Friday, July 23, 2010

Gillard's a blowin in the wind

Where the wind blows

I haven't commented to this point on Australia's election campaign.

When the election was first announced, my reaction was that Ms Gillard had gone too soon, reinforcing the belief that both her election as PM and the poll decision fell in the grab it while you can class.

I am not sure that this matters in any practical way. I am not close enough to the great variety in attitudes across Australia to be able to make independent judgements as to seat outcomes, even though I do read quite widely. I can only go by the polls and, with one exception, these suggest a Labor win.

What passes for a policy debate in the election leaves me feeling quite cold. It is very much the current approach of simple slogans tailored through polling and focus groups to try to measure and match the shifting currents of public opinion. At a personal level, I really don't want to vote for either side.

I have been meaning for a while to write a column on spin and will do so at some point because I think it important. As part of this, I have been trying to think how to best demonstrate that the effects are quite pernicious. Perhaps one way of doing this would be to take two or three practical examples at different points in time.

As I write, what passes for policy debate is shifting from sustainable population to climate change.

The sustainable population debate was simplistic beyond belief. I have written a fair bit in this area over time. In one of my recent Armidale Express columns, Belshaw's World - comings, goings and the end of big Australia, I looked at some basic numbers.

In simple terms, slowing Australia's population growth does not mean stopping immigration. In 2009, over 203,000 Australians left the country. Had we had a zero growth target, we would still have needed 75,000 migrants to keep the population stable. So when we talk about migration, we need to focus on net migration.

This is actually the number people use in discussion, but they don't realise this, nor do they necessarily realise that changes in the number of Australians emigrating has such a major impact. A little simple maths would better inform the debate.

The debate about a bigger Australia has bought back into focus questions about the distribution of people across the continent. Again, I get very tired here of arguing against simple and mechanistic responses.

The flag ship Gillard policy is called Building Better Regional Cities. Who could argue with this? The introduction states:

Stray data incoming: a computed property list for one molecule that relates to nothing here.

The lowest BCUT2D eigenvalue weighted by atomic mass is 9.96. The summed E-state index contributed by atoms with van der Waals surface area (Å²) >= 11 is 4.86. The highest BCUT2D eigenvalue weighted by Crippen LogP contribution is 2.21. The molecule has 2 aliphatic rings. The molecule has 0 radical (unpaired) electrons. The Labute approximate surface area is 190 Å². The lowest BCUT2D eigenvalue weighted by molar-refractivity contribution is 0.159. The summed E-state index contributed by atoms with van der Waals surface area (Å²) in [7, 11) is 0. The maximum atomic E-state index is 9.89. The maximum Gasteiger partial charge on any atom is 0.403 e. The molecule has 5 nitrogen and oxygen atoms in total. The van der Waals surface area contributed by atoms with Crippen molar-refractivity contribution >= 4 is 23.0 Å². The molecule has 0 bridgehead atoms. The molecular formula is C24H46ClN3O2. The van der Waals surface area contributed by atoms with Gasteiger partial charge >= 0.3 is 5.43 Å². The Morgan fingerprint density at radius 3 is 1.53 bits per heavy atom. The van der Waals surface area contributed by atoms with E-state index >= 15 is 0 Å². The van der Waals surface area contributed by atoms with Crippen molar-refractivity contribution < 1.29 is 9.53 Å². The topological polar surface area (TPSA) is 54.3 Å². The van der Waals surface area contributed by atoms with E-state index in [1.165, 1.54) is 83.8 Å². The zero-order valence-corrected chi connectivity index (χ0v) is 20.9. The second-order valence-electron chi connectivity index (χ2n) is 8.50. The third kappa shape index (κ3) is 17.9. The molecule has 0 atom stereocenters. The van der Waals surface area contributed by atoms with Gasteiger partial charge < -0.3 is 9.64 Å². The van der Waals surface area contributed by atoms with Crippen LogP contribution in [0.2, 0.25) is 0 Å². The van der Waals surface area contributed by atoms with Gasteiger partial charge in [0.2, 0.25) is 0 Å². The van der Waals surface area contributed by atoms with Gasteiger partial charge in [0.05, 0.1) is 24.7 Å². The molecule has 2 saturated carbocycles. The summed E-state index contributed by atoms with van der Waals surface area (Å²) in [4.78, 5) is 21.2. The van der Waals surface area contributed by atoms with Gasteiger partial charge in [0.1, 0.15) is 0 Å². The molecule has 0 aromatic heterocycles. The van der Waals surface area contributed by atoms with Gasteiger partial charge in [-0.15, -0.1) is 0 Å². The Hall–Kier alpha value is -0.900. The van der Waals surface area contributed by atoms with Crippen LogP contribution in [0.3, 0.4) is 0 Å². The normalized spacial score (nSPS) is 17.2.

The Gillard Labor Government will invest $200 million to help build up to 15,000 more affordable homes in regional cities over three years and relieve pressure on our major capital cities, so that Australia can grow sustainably.

This is classic spin, attaching a nice title to a minor measure. What the Government has done is to slow down spending on national affordable housing to allow the allocation of $200 million (not a large sum) to building housing in regional cities.

But what cities? Well, to set an initial target list, all they did was to set an arbitrary cut off point of 30,000 for all non-capital city LGAs and then put all those over 30,000 on a list from which a final group is to be chosen. That group will get up to $15 million to spend on housing and associated infrastructure.

This may make a useful contribution in specific areas, but does nothing to address core problems. In fact, it will simply reinforce past trends.

Turning to climate change, it appears that the core element in Ms Gillard's proposals is some form of citizen's assembly to build community consensus on the topic. It also appears that her climate plan will have three components: building consensus, boosting clean energy and the development of community-based solutions.

On the surface, this is classic current policy. Of course we need to build a common community view on climate change. Of course, clean energy is (subject to the detail) probably a good thing, as are community solutions. However, this is not a government leading, but instead reacting.

Still, you can be sure that there will be a few key slogans and some nice if conventional visual packaging.

I called Mr Rudd the head because of the way we were all his recalcitrant students. Following Moir's cartoon, does this make Ms Gillard the weather-cock?  


Rummuser said...

Mike, Why is it that the West Minister system that you and we follow, increasingly appears to be similar to the Presidential form of the USA? Is the Labour party going to the electorate or the incumbent Prime Minister? The same thing happened last election in Britain too. Spin?

Jim Belshaw said...

Not so much spin, in this case I think, but simply shifts in percpetions. It has always been the case in Australia that Governments have been called by the leader or leaders, so the Bruce-Page Government, the Menzies Government etc. What is new is the focus on the leader not as the first among equals but as the absolute dominant figure.